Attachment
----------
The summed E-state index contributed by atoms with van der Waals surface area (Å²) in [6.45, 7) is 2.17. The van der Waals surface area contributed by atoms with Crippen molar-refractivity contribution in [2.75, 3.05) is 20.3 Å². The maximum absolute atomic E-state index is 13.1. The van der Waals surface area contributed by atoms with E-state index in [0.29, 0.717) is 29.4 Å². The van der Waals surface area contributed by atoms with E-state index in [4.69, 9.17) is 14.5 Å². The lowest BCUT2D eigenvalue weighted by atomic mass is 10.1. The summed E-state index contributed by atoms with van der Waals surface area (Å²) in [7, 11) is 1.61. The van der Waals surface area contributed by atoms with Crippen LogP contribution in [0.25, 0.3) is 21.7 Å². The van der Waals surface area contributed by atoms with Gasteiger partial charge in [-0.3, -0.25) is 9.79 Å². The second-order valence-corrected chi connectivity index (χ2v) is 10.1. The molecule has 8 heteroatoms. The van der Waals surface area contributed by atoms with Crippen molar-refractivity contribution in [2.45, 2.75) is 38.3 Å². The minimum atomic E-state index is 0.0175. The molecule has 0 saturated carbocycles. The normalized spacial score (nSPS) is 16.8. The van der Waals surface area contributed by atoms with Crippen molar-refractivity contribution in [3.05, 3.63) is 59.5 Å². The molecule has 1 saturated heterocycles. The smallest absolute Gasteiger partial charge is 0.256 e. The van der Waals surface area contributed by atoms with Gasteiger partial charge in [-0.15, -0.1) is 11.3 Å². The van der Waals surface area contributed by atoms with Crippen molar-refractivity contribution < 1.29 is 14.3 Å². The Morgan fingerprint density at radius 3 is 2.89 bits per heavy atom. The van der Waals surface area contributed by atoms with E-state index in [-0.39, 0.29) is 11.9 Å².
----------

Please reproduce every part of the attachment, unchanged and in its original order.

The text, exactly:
The summed E-state index contributed by atoms with van der Waals surface area (Å²) in [6.45, 7) is 2.17. The van der Waals surface area contributed by atoms with Crippen molar-refractivity contribution in [2.75, 3.05) is 20.3 Å². The maximum absolute atomic E-state index is 13.1. The van der Waals surface area contributed by atoms with E-state index in [0.29, 0.717) is 29.4 Å². The van der Waals surface area contributed by atoms with E-state index in [4.69, 9.17) is 14.5 Å². The lowest BCUT2D eigenvalue weighted by atomic mass is 10.1. The summed E-state index contributed by atoms with van der Waals surface area (Å²) in [7, 11) is 1.61. The van der Waals surface area contributed by atoms with Crippen LogP contribution in [0.25, 0.3) is 21.7 Å². The van der Waals surface area contributed by atoms with Gasteiger partial charge in [-0.3, -0.25) is 9.79 Å². The second-order valence-corrected chi connectivity index (χ2v) is 10.1. The molecule has 8 heteroatoms. The van der Waals surface area contributed by atoms with Crippen molar-refractivity contribution in [2.45, 2.75) is 38.3 Å². The minimum atomic E-state index is 0.0175. The molecule has 0 saturated carbocycles. The normalized spacial score (nSPS) is 16.8. The van der Waals surface area contributed by atoms with Crippen molar-refractivity contribution in [3.05, 3.63) is 59.5 Å². The molecule has 1 saturated heterocycles. The smallest absolute Gasteiger partial charge is 0.256 e. The van der Waals surface area contributed by atoms with Gasteiger partial charge in [-0.15, -0.1) is 11.3 Å². The van der Waals surface area contributed by atoms with Crippen molar-refractivity contribution < 1.29 is 14.3 Å². The Morgan fingerprint density at radius 3 is 2.89 bits per heavy atom. The van der Waals surface area contributed by atoms with E-state index in [-0.39, 0.29) is 11.9 Å².